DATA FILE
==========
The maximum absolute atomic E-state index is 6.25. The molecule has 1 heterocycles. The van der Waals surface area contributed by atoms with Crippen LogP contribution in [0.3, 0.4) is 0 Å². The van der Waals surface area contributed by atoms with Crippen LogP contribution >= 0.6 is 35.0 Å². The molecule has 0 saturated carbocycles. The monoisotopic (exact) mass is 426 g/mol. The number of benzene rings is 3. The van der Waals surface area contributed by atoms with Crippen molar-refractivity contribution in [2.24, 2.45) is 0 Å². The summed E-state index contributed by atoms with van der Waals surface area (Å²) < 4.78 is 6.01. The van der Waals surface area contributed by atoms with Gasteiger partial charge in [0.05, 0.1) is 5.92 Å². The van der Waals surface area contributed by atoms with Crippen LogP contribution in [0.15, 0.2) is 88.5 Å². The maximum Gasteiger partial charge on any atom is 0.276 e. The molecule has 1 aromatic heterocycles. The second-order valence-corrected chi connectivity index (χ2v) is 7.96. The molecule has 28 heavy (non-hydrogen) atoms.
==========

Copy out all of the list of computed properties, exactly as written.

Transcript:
The maximum absolute atomic E-state index is 6.25. The molecule has 1 heterocycles. The van der Waals surface area contributed by atoms with Crippen LogP contribution in [0.3, 0.4) is 0 Å². The van der Waals surface area contributed by atoms with Crippen LogP contribution >= 0.6 is 35.0 Å². The molecule has 0 saturated carbocycles. The monoisotopic (exact) mass is 426 g/mol. The number of benzene rings is 3. The van der Waals surface area contributed by atoms with Crippen molar-refractivity contribution in [2.24, 2.45) is 0 Å². The summed E-state index contributed by atoms with van der Waals surface area (Å²) < 4.78 is 6.01. The van der Waals surface area contributed by atoms with Gasteiger partial charge in [0.05, 0.1) is 5.92 Å². The van der Waals surface area contributed by atoms with Crippen LogP contribution in [0.15, 0.2) is 88.5 Å². The maximum Gasteiger partial charge on any atom is 0.276 e. The molecule has 1 aromatic heterocycles. The second-order valence-corrected chi connectivity index (χ2v) is 7.96. The molecule has 28 heavy (non-hydrogen) atoms.